Marketing Your Therapy Practice to Grow Income and Clientele

Boosting Your Business with the "Pink-Spoon" Method

Casey Truffo

Over the years, business coaches (including me) have produced an avalanche of books, articles, courses, and workshops on how to build a bigger private practice and recession-proof it. The goal of their advice is always the same: teaching therapists—traditionally allergic to doing anything that smacks of "selling" themselves---the marketing skills that'll draw more private-pay clients to their waiting rooms. The question to which therapists tirelessly address themselves and their efforts is and always has been: "What can we do to fill more private-session hours?"

What's the Real Question?

Now I'm wondering if this isn't the wrong question. Perhaps the real question should be "How do I do meaningful clinical work and sustain a good income over the short and long term, regardless of the economy?" Notice that this question makes no mention of attracting individual, private-pay clients.

It now seems to me that the way we automatically think of building and maintaining a therapy practice may no longer be an economically viable way of sustaining ourselves. For the past hundred years, psychotherapy has operated generally as the private meeting of one patient with one well-trained mental health expert for roughly one hour of presumably helpful conversation. Despite our attachment to this model, it isn't the most efficient or creative way of helping people or of making money.

The New Zeitgeist

The economic downturn aside, the biggest problem with the old fee-for-service therapy model is that it isn't in sync with social and cultural shifts in how increasing numbers of people think about therapy and therapists. Those seeking psychological help today don't think of themselves as patients, or even clients, as much as they consider themselves consumers or customers. They want to be served what they want, on their terms. They're less interested in an intense, open-ended relationship with a highly trained stranger than with a practical, appealing, and reasonably priced product, one that'll provide some short-term relief and maybe a little long-term wisdom.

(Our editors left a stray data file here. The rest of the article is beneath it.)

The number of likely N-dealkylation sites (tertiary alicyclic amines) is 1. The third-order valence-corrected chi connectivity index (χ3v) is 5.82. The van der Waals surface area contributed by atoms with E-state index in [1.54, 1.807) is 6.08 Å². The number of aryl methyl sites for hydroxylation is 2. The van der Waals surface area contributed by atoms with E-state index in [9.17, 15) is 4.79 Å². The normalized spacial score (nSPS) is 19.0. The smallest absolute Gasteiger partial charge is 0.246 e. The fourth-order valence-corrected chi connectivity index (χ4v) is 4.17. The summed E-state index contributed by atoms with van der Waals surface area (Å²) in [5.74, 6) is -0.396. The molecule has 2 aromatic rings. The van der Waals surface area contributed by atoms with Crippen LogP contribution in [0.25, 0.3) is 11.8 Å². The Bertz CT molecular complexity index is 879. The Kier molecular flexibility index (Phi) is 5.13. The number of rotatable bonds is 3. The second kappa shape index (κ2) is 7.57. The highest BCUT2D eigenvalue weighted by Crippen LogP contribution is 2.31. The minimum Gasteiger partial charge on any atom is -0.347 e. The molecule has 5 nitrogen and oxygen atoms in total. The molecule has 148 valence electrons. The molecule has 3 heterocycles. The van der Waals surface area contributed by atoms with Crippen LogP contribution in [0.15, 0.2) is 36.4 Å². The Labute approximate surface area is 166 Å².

What to Do?

Some years ago, I, too, was at a point where I was tired of hustling to get more clients into my practice, which was feeling more like a job than a vocation. Then I discovered a business model that had been used successfully in other fields, most notably in the coaching profession: the Multiple Streams of Income model. I found it useful and decided to modify it for therapists.

Simply put, this model helps clinicians augment their in-person practice with "information products"---books, CDs, audiotapes, e-books, and e-courses---created once and then sold repeatedly. The products may be physical, but the power of the model comes from using the Internet to sell and deliver them. Using this model meets consumer demand for instant gratification; lets therapists help people who can't afford therapy; extends therapists' reach beyond their local communities; and offers dependable, additional income.

Getting Started—the Lure of the Pink Spoon

First, before you do anything else, identify a niche---the specific clients, group, issues, areas of therapy, or specialty that interests and excites you. Let's say you love working with kids and are particularly concerned about school bullying---something you emphasize at your website. (You do have a website, don't you?) You then develop material that provides information for people in your area of interest.

When a parent happens into your website, she sees your offer of a free report on "Why Some Kids Get Picked On by Bullies." This parent doesn't know you, doesn't necessarily feel the need to put her child in therapy, and isn't ready to shell out lots of money for treatment; but since her child is being picked on in school, she's drawn to your report---and besides, it's free.

She signs up, leaving her e-mail and/or mailing address, and gets the report. You, in turn, get the opportunity to convert a chance visitor to a new customer or client by gradually taking her through different levels of interest, commitment, and expense.